SoloRider: Embracing disabled golfers could increase revenues

World Golf News, October 20, 2006

CENTENNIAL, Colo. -- Golf could add 400,000 rounds and increase revenues by as much as $60 million by further embracing the disabled golf community, according to SoloRider.

"The potential golf market of mobility-impaired players represents significant incremental rounds and revenues at a time when the industry needs the help on the tee sheet and at the cash register," said Roger Pretekin, founder and president of SoloRider, which manufactures single-rider golf cars designed for disabled players and seniors with limited mobility.

SoloRider projected the economic impact of the disabled community by assuming 1 percent of approximately 20 million disabled Americans would play one to five times a year, bring at least one playing companion each time they played and spend a per-round average of $40 on green fees, golf car rentals and related expenses. "At the most conservative end, that translates to 400,000 rounds and $16 million in revenues. Playing five rounds a year, which is also conservative based on our experience, disabled players and their playing companions would add 2 million rounds and $60 million in revenues," Pretekin said.

If the economic model included seniors with limited mobility - many of whom are leaving the game because of physical or medical reasons - the potential impact would be far greater. "In 2002 retired seniors played 4 million fewer rounds than they did in 2001," Pretekin said, noting that seniors are golf's "best customers." The reason more than half of seniors give for playing less golf is a physical condition that limits their stamina and mobility, he said.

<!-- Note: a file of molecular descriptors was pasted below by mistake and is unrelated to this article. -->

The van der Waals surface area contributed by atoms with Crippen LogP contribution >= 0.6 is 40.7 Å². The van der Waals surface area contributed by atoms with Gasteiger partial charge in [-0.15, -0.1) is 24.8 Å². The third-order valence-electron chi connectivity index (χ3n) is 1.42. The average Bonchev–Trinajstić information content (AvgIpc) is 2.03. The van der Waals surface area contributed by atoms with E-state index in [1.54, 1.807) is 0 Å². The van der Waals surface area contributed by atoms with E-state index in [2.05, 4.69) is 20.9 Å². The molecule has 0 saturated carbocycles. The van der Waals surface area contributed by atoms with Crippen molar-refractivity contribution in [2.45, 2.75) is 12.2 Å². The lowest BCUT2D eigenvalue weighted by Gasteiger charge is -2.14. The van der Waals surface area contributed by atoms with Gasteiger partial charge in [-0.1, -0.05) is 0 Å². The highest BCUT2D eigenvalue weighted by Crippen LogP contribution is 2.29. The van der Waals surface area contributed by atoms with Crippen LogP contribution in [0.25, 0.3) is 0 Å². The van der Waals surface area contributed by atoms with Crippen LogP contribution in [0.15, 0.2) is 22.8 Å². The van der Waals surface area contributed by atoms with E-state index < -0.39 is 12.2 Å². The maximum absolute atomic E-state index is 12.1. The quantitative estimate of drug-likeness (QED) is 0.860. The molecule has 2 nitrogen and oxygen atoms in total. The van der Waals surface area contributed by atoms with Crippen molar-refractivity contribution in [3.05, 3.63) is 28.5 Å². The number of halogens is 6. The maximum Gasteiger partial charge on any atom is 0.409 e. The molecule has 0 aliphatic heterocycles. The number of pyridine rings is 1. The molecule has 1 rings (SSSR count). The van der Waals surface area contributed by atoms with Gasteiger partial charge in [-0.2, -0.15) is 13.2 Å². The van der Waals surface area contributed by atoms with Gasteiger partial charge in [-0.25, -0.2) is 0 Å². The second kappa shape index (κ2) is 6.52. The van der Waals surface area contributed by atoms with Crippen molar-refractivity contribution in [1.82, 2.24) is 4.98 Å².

The key to making these projections a reality is for golf to hang out a welcome sign that disabled players can see more clearly.

"Golf is an activity in which many of these men, women and children would love to participate," Pretekin said. "It would be therapeutic and a source of tremendous fun. But they need a small amount of accommodation from the game to feel welcome at the course."

While part of that accommodation might include single-rider golf cars like those his company manufactures, Pretekin said the industry also needs to view disabled players as a demographic group similar to juniors, women, minorities and beginners. "Golf is waking up to the fact that not all of its customers look alike, swing the same or dress in the traditional way they once did. Players with a disability have distinct needs, but their money is just as green," he said.

Established in 1991, Centennial, CO-based SoloRider Management LLC manufactures and distributes the industry's leading single-rider golf car. SoloRider is the only single-rider golf car that meets or exceeds the safety, performance, stability, speed and suspension standards of conventional golf cars. In 2002 SoloRider received the prestigious da Vinci Award from the Engineering Society of Detroit in recognition of innovations that empowered all people, regardless of physical ability. Monroe Berkman, an avid golfer, polio survivor and longtime user of the SoloRider golf car, purchased the company in 2004.